Georgian recipes: khachapuri, khinkali, and shashlik
The spices of Georgia—khmeli suneli, ucho suneli, thyme, coriander, and Svaneti salt—are largely responsible for the country's unique flavor. Once the purview of exotic travels, these flavors are now easily accessible at stores.
Much of Georgia's distinctive flavour lies in the spices - khmeli suneli, ucho suneli, thyme, coriander, and Svaneti salt. Where once these flavors were something distant, now you can buy everything you need to cook Georgian food in the supermarket.
Khachapuri is a strange cheese pie that is made with yeast dough. There are several kinds of khachapuri: imeruli, megruli, and ajaruli. To make imeruli, 175 grams of flour, 115 grams of water, salt, sugar, and yeast are mixed. Mix everything and let it sit for an hour to an hour and a half. Keep an eye on the dough when it's done, roll it out into a big plate, and put the cheese on it.
Imeruli is usually made with sulguni cheese, but brynza or other soft cheeses like mozzarella can also be used. The dough is wrapped around the cheese, rolled out again, turned upside down, cut with a cross, and then baked. In the megruli version, the khachapuri is also covered in cheese before it is baked, and in the imeruli version, cheese is used to fill the khachapuri before it is baked.
To make the ajaruli khachapuri, mix 250 grams of flour, salt, sugar, yeast, 20 milliliters of oil, 50 grams of butter, one egg, and 100 milliliters of Georgian fresh yogurt (Greek yogurt will also do). Mix all the ingredients and leave the dough to rise. Then roll it out, put the sulguni cheese on the edges of the dough, and roll up the edges to form a kind of boat.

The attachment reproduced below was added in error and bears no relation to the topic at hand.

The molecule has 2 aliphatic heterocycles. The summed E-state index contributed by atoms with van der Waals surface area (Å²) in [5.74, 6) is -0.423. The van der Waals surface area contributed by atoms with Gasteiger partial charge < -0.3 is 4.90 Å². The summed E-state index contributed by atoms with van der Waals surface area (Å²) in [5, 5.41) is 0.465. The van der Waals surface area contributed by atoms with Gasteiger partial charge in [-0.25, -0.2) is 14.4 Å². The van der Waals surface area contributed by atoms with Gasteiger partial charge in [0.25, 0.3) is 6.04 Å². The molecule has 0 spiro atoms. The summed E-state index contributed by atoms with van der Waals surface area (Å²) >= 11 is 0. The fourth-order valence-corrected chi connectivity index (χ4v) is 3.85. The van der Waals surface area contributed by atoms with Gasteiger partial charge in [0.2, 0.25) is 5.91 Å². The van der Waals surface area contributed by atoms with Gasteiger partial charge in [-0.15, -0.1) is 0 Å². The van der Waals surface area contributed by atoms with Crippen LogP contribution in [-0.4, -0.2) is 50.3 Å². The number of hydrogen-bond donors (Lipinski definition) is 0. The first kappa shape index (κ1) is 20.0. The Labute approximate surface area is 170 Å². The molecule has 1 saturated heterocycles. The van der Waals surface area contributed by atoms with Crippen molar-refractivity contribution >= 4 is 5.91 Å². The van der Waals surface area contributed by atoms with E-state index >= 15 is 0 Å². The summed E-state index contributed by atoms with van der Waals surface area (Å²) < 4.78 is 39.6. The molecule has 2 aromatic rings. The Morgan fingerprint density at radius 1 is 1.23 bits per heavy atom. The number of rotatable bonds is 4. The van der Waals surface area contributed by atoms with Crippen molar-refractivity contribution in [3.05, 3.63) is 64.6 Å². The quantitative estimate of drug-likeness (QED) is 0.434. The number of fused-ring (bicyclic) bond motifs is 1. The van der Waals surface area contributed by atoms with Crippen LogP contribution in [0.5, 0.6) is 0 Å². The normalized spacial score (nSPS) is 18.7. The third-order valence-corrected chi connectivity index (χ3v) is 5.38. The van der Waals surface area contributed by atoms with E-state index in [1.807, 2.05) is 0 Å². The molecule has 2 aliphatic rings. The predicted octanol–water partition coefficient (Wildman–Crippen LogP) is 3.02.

Put cheese in the boat and bake it. When the cheese has melted and the edges of the khachapuri have cooked, it is taken out of the oven, the egg yolk is put in the middle, and it is put back in the oven for another minute or so. Then, eat the hot khachapuri by breaking off the crust and dipping it in the cheese and egg yolk.
Khinkali are rolls made of dough that are typical of Georgian food. They are different from the dumplings we are used to because they are filled with broth. Khinkali dough is made of 600 grams of flour, 400 milliliters of water, and a small amount of salt. Mixing the ingredients, kneading them, wrapping them in cling film, and setting them aside for at least half an hour is a process. While you wait, make the filling.
One way to make the stuffing is to mix 70% beef and 30% pork with coriander (kinza in Georgian), chili flakes, khmeli suneli spices, finely chopped onion, pepper, and Svaneti salt. The most important thing is to add enough water so that when you press a tablespoon into the meat mixture, it fills up with water.
The dough is rolled out until it is half a centimeter thick, and then a standard glass is used to cut out circles. Roll out the dough circles a little more, put the filling in the middle, and seal the edges. The khinkali needs to be cooked right away in slightly salted water for about 7 minutes. When they're done, put black pepper or coriander on top before serving.
The most important thing about shashlik that you can learn from Georgians is that good meat doesn't need a marinade. The loin is the best cut of pork because it has skin, fat, and lean meat. To make shashlik, you cut the meat into small pieces, put them on skewers, and roast them over coals until they are golden brown and almost done. Then, it is put in a bowl with sliced onions, shaken well, and left to get a little riper. Add a little salt to the shashlik right before you serve it.